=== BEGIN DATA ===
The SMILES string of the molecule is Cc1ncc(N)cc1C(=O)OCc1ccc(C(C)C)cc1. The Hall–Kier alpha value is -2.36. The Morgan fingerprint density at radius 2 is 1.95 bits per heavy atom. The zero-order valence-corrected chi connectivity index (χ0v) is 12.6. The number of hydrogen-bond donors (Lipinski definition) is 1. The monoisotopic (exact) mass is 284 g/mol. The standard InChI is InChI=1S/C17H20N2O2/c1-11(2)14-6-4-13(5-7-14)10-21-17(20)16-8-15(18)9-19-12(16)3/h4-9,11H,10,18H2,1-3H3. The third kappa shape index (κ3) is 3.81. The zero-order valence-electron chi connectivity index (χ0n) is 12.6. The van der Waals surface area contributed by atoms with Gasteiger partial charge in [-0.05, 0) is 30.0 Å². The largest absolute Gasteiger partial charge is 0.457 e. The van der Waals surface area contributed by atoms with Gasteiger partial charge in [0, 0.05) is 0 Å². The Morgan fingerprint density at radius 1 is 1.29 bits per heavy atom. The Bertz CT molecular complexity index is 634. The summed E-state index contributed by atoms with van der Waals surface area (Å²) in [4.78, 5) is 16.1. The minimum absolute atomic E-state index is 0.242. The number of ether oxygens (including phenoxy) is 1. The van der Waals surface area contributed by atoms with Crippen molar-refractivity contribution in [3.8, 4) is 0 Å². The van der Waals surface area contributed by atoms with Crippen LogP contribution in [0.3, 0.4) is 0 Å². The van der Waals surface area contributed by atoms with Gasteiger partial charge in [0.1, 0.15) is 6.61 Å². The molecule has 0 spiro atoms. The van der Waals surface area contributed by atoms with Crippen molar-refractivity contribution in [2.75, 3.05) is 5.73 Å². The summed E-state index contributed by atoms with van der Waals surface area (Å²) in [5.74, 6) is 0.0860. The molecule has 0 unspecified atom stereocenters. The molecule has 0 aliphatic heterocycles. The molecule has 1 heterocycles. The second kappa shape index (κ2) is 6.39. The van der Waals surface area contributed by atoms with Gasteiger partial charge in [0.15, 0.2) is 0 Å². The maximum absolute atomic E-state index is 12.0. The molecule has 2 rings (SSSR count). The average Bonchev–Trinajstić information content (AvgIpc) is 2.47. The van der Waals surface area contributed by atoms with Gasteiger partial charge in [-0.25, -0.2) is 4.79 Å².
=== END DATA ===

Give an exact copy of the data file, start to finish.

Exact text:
The SMILES string of the molecule is Cc1ncc(N)cc1C(=O)OCc1ccc(C(C)C)cc1. The Hall–Kier alpha value is -2.36. The Morgan fingerprint density at radius 2 is 1.95 bits per heavy atom. The zero-order valence-corrected chi connectivity index (χ0v) is 12.6. The number of hydrogen-bond donors (Lipinski definition) is 1. The monoisotopic (exact) mass is 284 g/mol. The standard InChI is InChI=1S/C17H20N2O2/c1-11(2)14-6-4-13(5-7-14)10-21-17(20)16-8-15(18)9-19-12(16)3/h4-9,11H,10,18H2,1-3H3. The third kappa shape index (κ3) is 3.81. The zero-order valence-electron chi connectivity index (χ0n) is 12.6. The van der Waals surface area contributed by atoms with Gasteiger partial charge in [-0.05, 0) is 30.0 Å². The largest absolute Gasteiger partial charge is 0.457 e. The van der Waals surface area contributed by atoms with Gasteiger partial charge in [0, 0.05) is 0 Å². The Morgan fingerprint density at radius 1 is 1.29 bits per heavy atom. The Bertz CT molecular complexity index is 634. The summed E-state index contributed by atoms with van der Waals surface area (Å²) in [4.78, 5) is 16.1. The minimum absolute atomic E-state index is 0.242. The number of ether oxygens (including phenoxy) is 1. The van der Waals surface area contributed by atoms with Crippen molar-refractivity contribution in [3.8, 4) is 0 Å². The van der Waals surface area contributed by atoms with Crippen LogP contribution in [0.3, 0.4) is 0 Å². The van der Waals surface area contributed by atoms with Gasteiger partial charge in [0.1, 0.15) is 6.61 Å². The molecule has 0 spiro atoms. The van der Waals surface area contributed by atoms with Crippen molar-refractivity contribution in [2.75, 3.05) is 5.73 Å². The summed E-state index contributed by atoms with van der Waals surface area (Å²) in [5.74, 6) is 0.0860. The molecule has 0 unspecified atom stereocenters. The molecule has 0 aliphatic heterocycles. The molecule has 1 heterocycles. The second kappa shape index (κ2) is 6.39. The van der Waals surface area contributed by atoms with Gasteiger partial charge in [0.15, 0.2) is 0 Å². The maximum absolute atomic E-state index is 12.0. The molecule has 2 rings (SSSR count). The average Bonchev–Trinajstić information content (AvgIpc) is 2.47. The van der Waals surface area contributed by atoms with Gasteiger partial charge in [-0.25, -0.2) is 4.79 Å².